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Putting Powers Back on Multi-Track

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Abstract

Power theorists are divided on the question of whether individual powers are single-track (for a single manifestation type) or are multi-track (capable of producing distinct manifestation types for distinct stimuli). EJ Lowe has recently defended single-tracking, arguing that the multi-tracker can provide no adequate reason for treating powers as capable of having multiple manifestation types, and claiming that putative instances of multi-track powers are either single-track powers in need of unifying descriptions or are merely several single-track powers. I respond to Lowe on behalf of the multi-tracker, first by arguing that he overlooks the extra-empirical features of the debate, then by posing a dilemma for any single-track account of powers concerning the single-tracker’s ability to appropriately deal with fine-grained manifestation types. Finally I provide the aforementioned reason for thinking that there are multi-track powers.

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Notes

  1. 1.

    In what follows I use ‘power’ and ‘disposition’ interchangeably, as is standard in the literature.

  2. 2.

    Lowe might feel differently about mental powers—my present interests concern only physical powers.

  3. 3.

    Though I characterise Heil as a multi-tracker, his position is ambiguous between that in which a single ‘base’ property supports numerous single-track powers and one that incorporates multi-track powers. As his view is raised for illustrative purposes only, we need not concern ourselves with its correct interpretation.

  4. 4.

    According to Lowe, the individuation of token powers requires a conjunction of manifestation-type along with the power’s possessor and time of possession. The present discussion is concerned only with types of powers.

  5. 5.

    As indicated, this is only a rough characterisation of how we ascribe powers, and does not apply to all cases. (A notable exception is those powers we ascribe that are rarely or never exercised.) Nonetheless, I suggest it adequately captures the central kind of case and is the foundation from which other, less direct, power ascriptions are made.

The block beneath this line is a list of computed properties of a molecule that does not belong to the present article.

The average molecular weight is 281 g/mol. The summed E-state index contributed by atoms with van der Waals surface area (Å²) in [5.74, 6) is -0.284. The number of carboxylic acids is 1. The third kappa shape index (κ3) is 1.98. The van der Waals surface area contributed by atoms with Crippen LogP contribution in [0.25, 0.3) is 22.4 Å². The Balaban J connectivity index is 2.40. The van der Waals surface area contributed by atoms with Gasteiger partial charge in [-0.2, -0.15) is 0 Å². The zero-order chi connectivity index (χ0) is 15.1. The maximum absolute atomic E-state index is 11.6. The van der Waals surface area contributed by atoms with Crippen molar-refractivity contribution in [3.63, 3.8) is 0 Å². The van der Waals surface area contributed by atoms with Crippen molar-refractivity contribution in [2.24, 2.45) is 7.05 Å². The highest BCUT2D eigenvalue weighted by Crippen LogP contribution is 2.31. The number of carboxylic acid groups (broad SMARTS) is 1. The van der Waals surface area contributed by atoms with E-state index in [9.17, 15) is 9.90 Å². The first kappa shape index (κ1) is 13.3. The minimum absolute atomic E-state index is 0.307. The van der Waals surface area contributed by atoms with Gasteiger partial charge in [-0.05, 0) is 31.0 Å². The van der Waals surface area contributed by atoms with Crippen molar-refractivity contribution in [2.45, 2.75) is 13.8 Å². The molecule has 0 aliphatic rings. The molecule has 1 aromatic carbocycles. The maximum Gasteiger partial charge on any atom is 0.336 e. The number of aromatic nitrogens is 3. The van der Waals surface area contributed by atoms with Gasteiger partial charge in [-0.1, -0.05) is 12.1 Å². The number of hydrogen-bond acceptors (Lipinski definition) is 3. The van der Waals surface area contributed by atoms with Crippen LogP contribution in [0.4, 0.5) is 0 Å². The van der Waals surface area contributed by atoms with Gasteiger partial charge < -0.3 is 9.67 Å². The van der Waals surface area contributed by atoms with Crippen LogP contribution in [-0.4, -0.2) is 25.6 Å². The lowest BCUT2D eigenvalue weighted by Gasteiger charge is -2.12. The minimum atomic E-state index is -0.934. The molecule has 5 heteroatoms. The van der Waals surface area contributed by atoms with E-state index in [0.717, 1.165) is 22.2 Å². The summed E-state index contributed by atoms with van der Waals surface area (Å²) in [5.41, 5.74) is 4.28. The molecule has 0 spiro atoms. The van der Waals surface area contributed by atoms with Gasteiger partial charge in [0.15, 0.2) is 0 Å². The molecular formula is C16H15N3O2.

6. 6.

    This error is committed—implicitly—in the thinking of a number of single-trackers; I have in mind Prior (1985), Jackson et al. (1982), and Psillos (2006), but I suspect it is quite common.

  7. 7.

    Recall that Lowe’s discussion is purely illustrative: neither he nor I is attempting to make any serious headway regarding the nature of magnetism.

  8. 8.

    Lowe indicates (endnote 8) that pigeons are said to be able to sense the earth’s magnetic field, and use this in navigation.

  9. 9.

    Lowe (2010: 25, endnote 8).

  10. 10.

    Single-tracker Alexander Bird (2007) argues that we can treat any putative multi-track power as a collection of single-track powers. This is a point I gladly concede; it adds support to the claim that we are dealing with a decision not a discovery.

  11. 11.

    Lowe’s eschewal of defining unifying descriptions by fiat follows from his general claim that a criterion of identity is supposed to be a principle that gives the identity conditions for entities of kind K in “an informative or non-trivial way” (2010: 8). Lowe is less explicit concerning where to find suitable descriptions, but his treatment of pigeon navigation makes clear that empirical evidence should be driving the cart.

  12. 12.

    These activities might turn out to be nothing more than acquisitions of further powers by the objects involved (so claims the pandispositionalist), but Lowe rejects this possibility arguing that some of the activities must be ‘pure’ in the sense that they do not consist merely in the acquisition of further powers (2010: 10).

  13. 13.